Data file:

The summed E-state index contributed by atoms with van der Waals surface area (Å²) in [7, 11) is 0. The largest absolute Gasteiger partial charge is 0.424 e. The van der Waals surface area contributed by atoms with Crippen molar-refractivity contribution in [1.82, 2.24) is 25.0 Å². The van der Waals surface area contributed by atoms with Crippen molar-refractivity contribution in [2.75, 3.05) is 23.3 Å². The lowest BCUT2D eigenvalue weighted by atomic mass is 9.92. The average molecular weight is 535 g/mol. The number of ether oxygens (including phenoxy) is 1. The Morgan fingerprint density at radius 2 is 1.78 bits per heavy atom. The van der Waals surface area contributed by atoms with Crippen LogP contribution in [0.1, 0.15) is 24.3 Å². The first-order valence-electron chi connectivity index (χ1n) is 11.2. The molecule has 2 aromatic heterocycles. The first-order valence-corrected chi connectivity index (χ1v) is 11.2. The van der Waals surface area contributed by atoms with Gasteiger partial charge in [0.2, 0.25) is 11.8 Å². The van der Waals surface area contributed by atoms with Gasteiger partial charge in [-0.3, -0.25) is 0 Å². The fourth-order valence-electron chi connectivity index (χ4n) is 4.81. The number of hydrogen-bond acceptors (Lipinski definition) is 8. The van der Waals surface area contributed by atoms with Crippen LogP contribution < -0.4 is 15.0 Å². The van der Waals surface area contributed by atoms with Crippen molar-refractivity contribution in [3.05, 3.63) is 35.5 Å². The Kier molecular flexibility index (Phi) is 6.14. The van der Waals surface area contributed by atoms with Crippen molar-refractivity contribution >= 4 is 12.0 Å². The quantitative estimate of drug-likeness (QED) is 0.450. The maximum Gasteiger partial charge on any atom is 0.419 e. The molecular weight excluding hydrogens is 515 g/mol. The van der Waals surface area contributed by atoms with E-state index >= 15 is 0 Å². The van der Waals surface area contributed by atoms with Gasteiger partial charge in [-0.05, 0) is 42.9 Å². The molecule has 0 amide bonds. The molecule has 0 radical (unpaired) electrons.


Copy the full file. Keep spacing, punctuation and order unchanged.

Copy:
The summed E-state index contributed by atoms with van der Waals surface area (Å²) in [7, 11) is 0. The largest absolute Gasteiger partial charge is 0.424 e. The van der Waals surface area contributed by atoms with Crippen molar-refractivity contribution in [1.82, 2.24) is 25.0 Å². The van der Waals surface area contributed by atoms with Crippen molar-refractivity contribution in [2.75, 3.05) is 23.3 Å². The lowest BCUT2D eigenvalue weighted by atomic mass is 9.92. The average molecular weight is 535 g/mol. The number of ether oxygens (including phenoxy) is 1. The Morgan fingerprint density at radius 2 is 1.78 bits per heavy atom. The van der Waals surface area contributed by atoms with Crippen LogP contribution in [0.1, 0.15) is 24.3 Å². The first-order valence-electron chi connectivity index (χ1n) is 11.2. The molecule has 2 aromatic heterocycles. The first-order valence-corrected chi connectivity index (χ1v) is 11.2. The van der Waals surface area contributed by atoms with Gasteiger partial charge in [0.2, 0.25) is 11.8 Å². The van der Waals surface area contributed by atoms with Gasteiger partial charge in [-0.3, -0.25) is 0 Å². The fourth-order valence-electron chi connectivity index (χ4n) is 4.81. The number of hydrogen-bond acceptors (Lipinski definition) is 8. The van der Waals surface area contributed by atoms with Crippen LogP contribution < -0.4 is 15.0 Å². The van der Waals surface area contributed by atoms with Crippen molar-refractivity contribution in [3.05, 3.63) is 35.5 Å². The Kier molecular flexibility index (Phi) is 6.14. The van der Waals surface area contributed by atoms with Crippen molar-refractivity contribution >= 4 is 12.0 Å². The quantitative estimate of drug-likeness (QED) is 0.450. The maximum Gasteiger partial charge on any atom is 0.419 e. The molecular weight excluding hydrogens is 515 g/mol. The van der Waals surface area contributed by atoms with E-state index >= 15 is 0 Å². The van der Waals surface area contributed by atoms with Gasteiger partial charge in [-0.05, 0) is 42.9 Å². The molecule has 0 amide bonds. The molecule has 0 radical (unpaired) electrons.